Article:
Thomas Wagner is a German documentary photographer based in Berlin with a special interest in Latin America and models of cooperation in regions where the state is absent or weak. He lived in Bogotá for ten years. Before that, he lived in Caracas for three years where he covered at first hand life in the badly named socialism of the 21st century. He travelled and reported on various parts of Latin America, as well as countries outside Latin America including the Democratic Republic of Kongo, Serbia and Kosovo. His photographs have been published by various German and international media outlets, including DIE ZEIT, ZEITMagazin and The Miami Herald.
Models of Cooperation
Both in Colombia and in Venezuela, corruption and inequality diminish the quality of life. The state excludes from its services many citizens for being poor or for not sharing a certain political ideology. In the worst case, the government even becomes a threat to the citizen. Think of cases such as the Falsos Positivos in Colombia or the oppression of the opposition protests in Venezuela.
In his work, Wagner has portrayed communities that resist and survive thanks to models of cooperation while dealing with an absent, weak or even threatening state. He understands the term “community” in a broad sense. Several examples: In 2019, Wagner retook a photographic investigation about the Jewish community in Venezuela. The previous year, he visited a marginalized neighborhood in Bogotá and described how underclass Colombians cope with the arrival of thousands of Venezuelan migrants who are even poorer than them. In 2010, he was the first German journalist in visiting the Tower David, a squatted skyscraper in downtown Caracas.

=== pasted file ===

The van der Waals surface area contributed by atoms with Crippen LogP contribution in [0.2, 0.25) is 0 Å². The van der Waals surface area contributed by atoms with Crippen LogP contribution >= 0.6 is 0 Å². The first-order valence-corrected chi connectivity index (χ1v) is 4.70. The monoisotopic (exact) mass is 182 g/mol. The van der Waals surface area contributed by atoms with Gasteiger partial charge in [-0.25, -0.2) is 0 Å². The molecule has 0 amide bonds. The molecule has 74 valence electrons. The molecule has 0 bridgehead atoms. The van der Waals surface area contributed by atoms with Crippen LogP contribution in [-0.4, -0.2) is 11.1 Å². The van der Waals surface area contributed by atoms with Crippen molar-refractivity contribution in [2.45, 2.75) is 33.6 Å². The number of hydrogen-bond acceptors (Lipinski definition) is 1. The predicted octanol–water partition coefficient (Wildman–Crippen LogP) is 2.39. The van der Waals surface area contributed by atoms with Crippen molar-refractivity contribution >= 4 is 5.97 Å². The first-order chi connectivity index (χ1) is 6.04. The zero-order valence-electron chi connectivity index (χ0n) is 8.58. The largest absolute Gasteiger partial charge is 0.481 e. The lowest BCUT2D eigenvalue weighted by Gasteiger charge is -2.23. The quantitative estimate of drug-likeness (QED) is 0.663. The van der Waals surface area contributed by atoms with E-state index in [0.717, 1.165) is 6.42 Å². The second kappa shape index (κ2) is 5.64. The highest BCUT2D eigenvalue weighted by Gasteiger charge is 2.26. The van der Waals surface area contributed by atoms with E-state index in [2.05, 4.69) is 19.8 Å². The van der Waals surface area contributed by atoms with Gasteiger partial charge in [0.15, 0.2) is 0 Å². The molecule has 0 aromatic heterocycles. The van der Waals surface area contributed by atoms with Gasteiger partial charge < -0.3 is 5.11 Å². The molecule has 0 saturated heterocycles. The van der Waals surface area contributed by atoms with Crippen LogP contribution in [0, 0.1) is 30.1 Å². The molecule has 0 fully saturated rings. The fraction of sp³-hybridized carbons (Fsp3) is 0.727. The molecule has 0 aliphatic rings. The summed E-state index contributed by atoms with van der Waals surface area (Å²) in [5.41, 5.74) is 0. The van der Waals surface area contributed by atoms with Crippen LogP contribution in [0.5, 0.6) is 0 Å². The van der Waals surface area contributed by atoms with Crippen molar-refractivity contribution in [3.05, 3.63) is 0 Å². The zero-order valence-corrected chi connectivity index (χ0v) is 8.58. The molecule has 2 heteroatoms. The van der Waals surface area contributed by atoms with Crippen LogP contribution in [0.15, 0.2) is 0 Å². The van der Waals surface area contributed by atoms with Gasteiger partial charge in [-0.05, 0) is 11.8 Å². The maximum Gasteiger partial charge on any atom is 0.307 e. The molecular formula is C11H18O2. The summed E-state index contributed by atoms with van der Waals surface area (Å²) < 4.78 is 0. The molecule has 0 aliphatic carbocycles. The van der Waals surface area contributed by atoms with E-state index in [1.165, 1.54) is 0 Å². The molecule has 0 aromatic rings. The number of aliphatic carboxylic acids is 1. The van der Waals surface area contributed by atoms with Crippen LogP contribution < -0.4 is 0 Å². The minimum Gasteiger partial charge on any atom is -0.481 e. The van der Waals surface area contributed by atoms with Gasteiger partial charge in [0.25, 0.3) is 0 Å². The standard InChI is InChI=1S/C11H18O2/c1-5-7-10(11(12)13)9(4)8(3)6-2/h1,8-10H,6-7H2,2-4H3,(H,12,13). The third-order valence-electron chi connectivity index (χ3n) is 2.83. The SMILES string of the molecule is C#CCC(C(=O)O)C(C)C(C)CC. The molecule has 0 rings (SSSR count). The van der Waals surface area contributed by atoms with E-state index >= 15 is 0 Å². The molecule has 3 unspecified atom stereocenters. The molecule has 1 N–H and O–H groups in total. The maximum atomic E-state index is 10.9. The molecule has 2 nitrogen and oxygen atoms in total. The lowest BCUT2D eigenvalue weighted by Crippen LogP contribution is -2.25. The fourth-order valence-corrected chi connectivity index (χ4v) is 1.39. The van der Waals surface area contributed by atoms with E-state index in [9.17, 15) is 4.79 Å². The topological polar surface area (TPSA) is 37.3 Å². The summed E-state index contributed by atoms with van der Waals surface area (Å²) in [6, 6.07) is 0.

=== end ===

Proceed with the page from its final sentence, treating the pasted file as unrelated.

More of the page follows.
Before becoming a professional photographer, Wagner worked as an editor and reporter at the Deutsche Presse-Agentur (dpa) and at the Agence France-Presse (AFP) in Germany, and as the Head of Communications in Colombia for the German government´s development agency, GIZ.
He has a Master’s degree in “International Cooperation and Humanitarian Aid” from the Center for Humanitarian Aid Studies in Valencia, Spain, and a M.A. in Communication and Political Sciences from the Technical University Dresden, Germany. He studied photography in Caracas with the maestro Nelson Garrido. He is a member of the German association of photographers, Freelens, the Foreign Press Association in Colombia (APIC) and an alumni of the journalists network.
When the Wall fell
Wagner was born in Bernau, East Germany. He was 13 years old when the Berlin wall fell. One of his vivid memories is of his family crossing the border to West Berlin for the first time. Some young West Berliners approached him and handed him a small plastic bag full of D-Mark-coins. He saved that money to buy his first used analogue camera. He is still thankful to these anonymous helpers.